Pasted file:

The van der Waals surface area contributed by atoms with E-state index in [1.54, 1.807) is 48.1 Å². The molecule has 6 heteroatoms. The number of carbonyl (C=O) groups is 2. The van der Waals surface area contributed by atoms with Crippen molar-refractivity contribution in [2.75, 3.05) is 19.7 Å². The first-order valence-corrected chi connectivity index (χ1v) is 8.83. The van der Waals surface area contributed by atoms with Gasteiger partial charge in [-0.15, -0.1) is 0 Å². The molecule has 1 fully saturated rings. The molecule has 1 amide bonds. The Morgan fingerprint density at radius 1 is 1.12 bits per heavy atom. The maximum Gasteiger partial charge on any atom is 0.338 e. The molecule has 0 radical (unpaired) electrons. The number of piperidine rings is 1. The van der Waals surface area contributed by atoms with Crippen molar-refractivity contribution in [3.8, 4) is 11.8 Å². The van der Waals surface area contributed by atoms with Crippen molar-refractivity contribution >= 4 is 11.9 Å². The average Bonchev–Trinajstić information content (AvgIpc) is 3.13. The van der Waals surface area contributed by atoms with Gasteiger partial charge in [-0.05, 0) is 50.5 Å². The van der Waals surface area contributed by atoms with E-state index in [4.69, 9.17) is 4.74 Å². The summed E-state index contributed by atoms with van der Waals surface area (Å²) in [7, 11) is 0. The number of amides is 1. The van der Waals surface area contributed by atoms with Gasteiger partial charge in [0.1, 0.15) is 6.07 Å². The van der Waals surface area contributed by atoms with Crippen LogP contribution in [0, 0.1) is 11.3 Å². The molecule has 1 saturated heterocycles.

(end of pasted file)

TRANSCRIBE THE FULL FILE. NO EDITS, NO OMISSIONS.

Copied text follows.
The van der Waals surface area contributed by atoms with E-state index in [1.54, 1.807) is 48.1 Å². The molecule has 6 heteroatoms. The number of carbonyl (C=O) groups is 2. The van der Waals surface area contributed by atoms with Crippen molar-refractivity contribution in [2.75, 3.05) is 19.7 Å². The first-order valence-corrected chi connectivity index (χ1v) is 8.83. The van der Waals surface area contributed by atoms with Gasteiger partial charge in [-0.15, -0.1) is 0 Å². The molecule has 1 fully saturated rings. The molecule has 1 amide bonds. The Morgan fingerprint density at radius 1 is 1.12 bits per heavy atom. The maximum Gasteiger partial charge on any atom is 0.338 e. The molecule has 0 radical (unpaired) electrons. The number of piperidine rings is 1. The van der Waals surface area contributed by atoms with Crippen molar-refractivity contribution in [3.8, 4) is 11.8 Å². The van der Waals surface area contributed by atoms with Crippen molar-refractivity contribution >= 4 is 11.9 Å². The average Bonchev–Trinajstić information content (AvgIpc) is 3.13. The van der Waals surface area contributed by atoms with Gasteiger partial charge in [-0.05, 0) is 50.5 Å². The van der Waals surface area contributed by atoms with E-state index in [4.69, 9.17) is 4.74 Å². The summed E-state index contributed by atoms with van der Waals surface area (Å²) in [7, 11) is 0. The number of amides is 1. The van der Waals surface area contributed by atoms with Gasteiger partial charge in [0.1, 0.15) is 6.07 Å². The van der Waals surface area contributed by atoms with Crippen LogP contribution in [0, 0.1) is 11.3 Å². The molecule has 1 saturated heterocycles.